The 1906 shaker killed thousands, many incinerated while trapped in rubble due to hundreds of broken water mains and thousands of broken service connections. The system failures eliminated the water pressure needed to fight the ensuing firestorm. In the years immediately following that devastation, the City built the AWSS, a separate high-pressure water system composed of pipelines and seawater pumps designed to withstand a massive earthquake and deliver enough water pressure to fight large fires.     

At the time, most of the City’s residents lived on the east side, so the original system was only built out, with some later expansions, as far west as 12th Avenue in the Richmond District and eventually 19th Avenue in the Sunset District. In the decades that followed, however, as the City expanded westward, the AWSS did not follow, leaving more than a dozen neighborhoods in the western and southern areas vulnerable to another devastating firestorm.   

If, however, the demand for post-earthquake firefighting water in the Sunset District is too high or the southern basin of the Sunset Reservoir fails and there is not enough water pressure for the Richmond District, there is no money in the bond set aside for a saltwater pump near Ocean Beach in District 1 as a backup. Funding for that option would have to be provided later.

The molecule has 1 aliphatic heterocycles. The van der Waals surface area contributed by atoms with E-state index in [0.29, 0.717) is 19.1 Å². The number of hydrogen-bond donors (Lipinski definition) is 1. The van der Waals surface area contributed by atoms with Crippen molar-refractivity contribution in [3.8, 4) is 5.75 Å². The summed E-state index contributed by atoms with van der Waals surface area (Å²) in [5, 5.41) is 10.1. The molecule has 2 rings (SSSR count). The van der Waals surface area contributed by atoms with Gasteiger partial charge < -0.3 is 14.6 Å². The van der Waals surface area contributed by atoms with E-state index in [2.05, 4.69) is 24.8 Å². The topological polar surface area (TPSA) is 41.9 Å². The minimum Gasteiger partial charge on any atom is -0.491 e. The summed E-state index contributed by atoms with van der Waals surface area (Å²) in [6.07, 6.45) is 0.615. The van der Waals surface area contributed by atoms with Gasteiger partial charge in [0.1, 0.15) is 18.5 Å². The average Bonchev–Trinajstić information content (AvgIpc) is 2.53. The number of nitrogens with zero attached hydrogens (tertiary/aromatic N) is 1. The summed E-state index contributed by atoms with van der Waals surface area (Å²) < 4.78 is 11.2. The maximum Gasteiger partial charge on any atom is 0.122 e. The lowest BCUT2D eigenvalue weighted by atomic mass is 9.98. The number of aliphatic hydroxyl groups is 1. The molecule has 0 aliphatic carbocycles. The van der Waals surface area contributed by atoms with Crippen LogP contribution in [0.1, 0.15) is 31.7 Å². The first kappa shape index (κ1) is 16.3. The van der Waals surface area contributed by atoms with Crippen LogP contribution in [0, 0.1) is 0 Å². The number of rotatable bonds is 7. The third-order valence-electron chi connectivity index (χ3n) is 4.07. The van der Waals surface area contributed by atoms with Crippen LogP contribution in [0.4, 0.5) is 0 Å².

Also not included in the 2020 bond is money to expand the high-pressure pipelines into the southernmost areas of the City, leaving the south end of districts 7, 8, 9 and 11 far more vulnerable to fire than anywhere else in San Francisco. 

 “The gallon-permitted need for the west side … is 37,000 gallons per minute out of the total 240,000 gallons per minute. The water sources that will be connected … meet this need. They cover this demand,” Scarpulla explained to the supervisors. “So, Lake Merced with its 1.7 billion gallons worth of water provides more than three weeks-worth of water to fight fires and meet this demand. In all of the modeling scenarios we ran, even the most extreme ones, even the ones where the worst fires were seen, there was not a single fire that lasted even close to three weeks on the west side ….

“Lake Merced is the most efficient and quickest way to provide a virtually unlimited water source, 1.7 billion gallons, to fight fires on the west side and we’re hooking that up first,” he said. “That’s key and the fire department was adamant that the first water source it would hook up to was Lake Merced.”

 The SFPUC estimates that installing a pump station to cover the whole 37,000 gallons per minute needed for the west side would cost $180 million in 2021 dollars.

 They do, however, recommend adding a seawater pump station to the southeast quadrant of the city, claiming it would be a lot easier and less costly to do so.

District 4 Supervisor Gordon Mar, however, responded that the lack of a seawater pump station on the west side still worried him. 

“I appreciate the current plan … to add a new one in southeast San Francisco, but I think for the west side, I share the great concern of the residents out here of the current plan to instead have water from Lake Merced and the Sunset Reservoir … great concerns about what that would mean to the environment of Lake Merced; that’s already been struggling with low water levels. And with the extreme drought that we’re facing, the water level that we’re facing has been a major problem that needs to be addressed.”